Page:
Nehemiah 4:1-23

“I am Who God says I am”

“Who am I they often tell me, I would step from my cells confinement calmly, cheerfully, firmly like a squire from his country house. Who am I they often tell me. I would talk to my warders freely and friendly and clearly as though it were mine to command…Who am I…I would bear the days of misfortune, equably, smilingly, proudly like one accustomed to win, am I then really all that which other men tell of? An Excerpt from Dietrich Bonhoeffer’s testimony which will bookend this message.[1]

Who am I?…Am I what others says of me, how others speak to me or am I who God says I am?

He was secure and confident and sure about who he was in Christ…

What drives and motivates a person like Bonhoeffer, (P) to overcome the sorts of adversities, setbacks, discouragements he would have encountered, to reach his goal? What sorts of reserves did he have? Relationship with Christ that enabled him to be faithful literally to the end of his life?

Every day we are faced…with a barrage of opposing ‘truths’, misconceptions, lies…when *aligned with what, as Christians we believe is truth…and we are faced with deviating from that truth. Opposition will come to us all in all its various forms morally, ethically, verbally, physically spiritually.

…There is no more an important time for us to be certain and secure of the truth and who we are in Jesus

If something doesn’t align with the person of Jesus, his teaching, his values…it isn’t truth! The less our ‘gaze’ is on the person of Jesus, the more likely it is we may be influenced and swayed, and vulnerable to doubt, deception and offence. Not because I’m telling you he is, but because he said he is!

That being said what are the spiritual lessons we can derive from this story…number of…First…

(key) We have no control over any adversity, but we do, in the confidence we have in Christ…Identity, I am who God says I am…

…The Psalmist summarises my point when he said: “apart from you I have no good thing” (Ps. 16) …. “Whom have I in heaven but You? And on earth I desire no one besides You” (Ps 73:25)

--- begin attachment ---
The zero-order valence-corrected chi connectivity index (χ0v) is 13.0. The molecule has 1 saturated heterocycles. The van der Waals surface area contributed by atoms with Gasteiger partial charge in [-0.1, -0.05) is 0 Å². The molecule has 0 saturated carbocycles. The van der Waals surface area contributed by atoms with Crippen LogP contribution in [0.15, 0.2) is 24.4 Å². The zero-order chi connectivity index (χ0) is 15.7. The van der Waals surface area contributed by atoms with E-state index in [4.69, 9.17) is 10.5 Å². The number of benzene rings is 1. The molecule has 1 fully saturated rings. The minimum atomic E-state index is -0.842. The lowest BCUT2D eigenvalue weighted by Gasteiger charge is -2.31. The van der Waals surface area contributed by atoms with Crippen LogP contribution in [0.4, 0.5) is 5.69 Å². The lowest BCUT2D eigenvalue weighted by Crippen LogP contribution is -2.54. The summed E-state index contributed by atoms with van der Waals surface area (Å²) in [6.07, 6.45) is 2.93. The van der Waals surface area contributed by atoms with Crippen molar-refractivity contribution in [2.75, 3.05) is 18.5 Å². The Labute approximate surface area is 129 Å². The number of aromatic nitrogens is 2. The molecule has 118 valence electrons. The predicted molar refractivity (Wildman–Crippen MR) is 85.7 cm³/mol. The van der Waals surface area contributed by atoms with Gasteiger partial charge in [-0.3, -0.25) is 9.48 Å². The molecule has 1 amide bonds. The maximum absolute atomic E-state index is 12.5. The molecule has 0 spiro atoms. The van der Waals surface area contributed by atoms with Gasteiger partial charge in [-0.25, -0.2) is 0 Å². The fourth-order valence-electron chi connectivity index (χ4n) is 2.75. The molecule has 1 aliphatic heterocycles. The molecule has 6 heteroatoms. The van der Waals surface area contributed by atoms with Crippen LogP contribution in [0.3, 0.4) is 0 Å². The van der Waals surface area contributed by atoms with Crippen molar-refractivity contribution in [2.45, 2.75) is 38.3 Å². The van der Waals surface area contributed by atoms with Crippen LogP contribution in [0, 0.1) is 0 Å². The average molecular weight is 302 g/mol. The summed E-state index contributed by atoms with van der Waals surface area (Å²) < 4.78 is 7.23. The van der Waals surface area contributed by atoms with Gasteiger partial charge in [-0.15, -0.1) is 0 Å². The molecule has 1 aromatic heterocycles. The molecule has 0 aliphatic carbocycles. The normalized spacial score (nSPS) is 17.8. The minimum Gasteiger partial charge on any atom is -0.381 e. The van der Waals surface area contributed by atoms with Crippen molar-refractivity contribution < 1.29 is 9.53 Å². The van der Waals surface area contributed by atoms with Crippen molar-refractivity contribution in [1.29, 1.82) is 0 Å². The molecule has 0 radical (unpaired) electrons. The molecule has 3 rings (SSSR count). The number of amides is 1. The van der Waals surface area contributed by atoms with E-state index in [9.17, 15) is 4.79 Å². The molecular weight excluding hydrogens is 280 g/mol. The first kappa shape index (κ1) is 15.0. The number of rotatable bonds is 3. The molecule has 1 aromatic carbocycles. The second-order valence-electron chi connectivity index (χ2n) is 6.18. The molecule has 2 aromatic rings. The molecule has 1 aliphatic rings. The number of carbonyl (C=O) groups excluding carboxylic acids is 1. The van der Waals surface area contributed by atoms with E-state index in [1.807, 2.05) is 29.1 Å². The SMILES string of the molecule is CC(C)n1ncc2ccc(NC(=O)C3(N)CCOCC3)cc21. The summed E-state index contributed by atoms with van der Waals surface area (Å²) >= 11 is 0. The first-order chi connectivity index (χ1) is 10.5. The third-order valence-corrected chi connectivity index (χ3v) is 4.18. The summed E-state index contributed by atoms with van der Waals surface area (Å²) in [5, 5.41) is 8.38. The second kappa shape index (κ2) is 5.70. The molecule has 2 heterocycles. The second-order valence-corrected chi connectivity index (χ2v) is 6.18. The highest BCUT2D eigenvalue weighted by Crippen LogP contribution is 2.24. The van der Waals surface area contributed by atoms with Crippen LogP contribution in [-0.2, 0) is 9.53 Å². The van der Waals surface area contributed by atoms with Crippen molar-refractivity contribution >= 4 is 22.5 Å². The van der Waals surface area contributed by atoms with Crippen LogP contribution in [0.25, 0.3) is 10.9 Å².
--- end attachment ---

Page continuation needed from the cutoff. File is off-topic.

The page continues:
First key point…

  1. (v.1-14) Prayer is a first response to opposition and criticism

This is probably my favourite chapter of Nehemiah…why…it captures a community at work, who despite having every reason to give up and quit, never gave up…we see in verses 1-14 of Nehemiah 4 that prayer was the first response to opposition and criticism

I prayed, “Hear how they make fun of us, O God! Let their ridicule fall on their own heads.…..So they all plotted together to come and attack Jerusalem and create confusion, 9 but we prayed to our God and kept men on guard against them day and night.

Did we hear what Nehemiah prayed to God in response to the criticism…not very PC? We don’t need to question the appropriateness of Nehemiah’s prayer. We might question whether Nehemiah had the gift of mercy? Even though what he prayed is worth noting here, that he prayed under the circumstances is what I want to highlight!

He was diverting what was occurring off of himself and onto God; this was his strategy

You know the bible says some tough things about opposition in its various forms.

Arise, Lord! Deliver me, my God! Strike all my enemies on the jaw; break the teeth of the wicked (Ps. 3:7)

Let evil recoil on those who slander me; in your faithfulness destroy them. (Ps. 54:5)

Whoever is pregnant with evil conceives trouble and gives birth to disillusionment. (Ps. 7:14)

In the balance of this whole situation Nehemiah didn’t allow his enemies and their criticism to become the focus of his attention.

Why is that? Because “Prayer places criticism in its proper context” …what is that context?…the truth, the person of Jesus, what is of the Spirit, what aligns with the scriptures. Prayer tempers and informs and guides our response to any and every situation

In consistent, persistent and committed prayer the Holy Spirit ‘speaks’ to us, (assumes…listening!) and I’ve no doubt if we’re facing a situation where there is or could be criticism & opposition, the Lord will show us how to handle it. I believe that’s what occurred with Nehemiah. He took a balanced, rational approach in his response; prayer had resourced him that way.

Nehemiah also understood the dynamics of the spiritual battle. He understood how opposition and discouragement has a psychological effect on people, negatively affecting motivation and leaving them to question what they we’re doing…

“We grow weak carrying burdens; there’s so much rubble to take away. How can we build the wall today?”…Nehemiah says “I saw that the people were worried…” (maybe they’re right, maybe I don’t have what it takes, wasting my time)…

Here Nehemiah gives one of the greatest half-time team talks in history.

Don’t be afraid of them. Remember the Lord, who is great and awesome, and fight for your families, your sons and your daughters, your wives and your homes.”

That sort of spiritual stability doesn’t occur in a vacuum, it comes from identity in God, pressing into God in prayer to gain the right perspective on any matter we might be facing…prayer gives us the perspective of God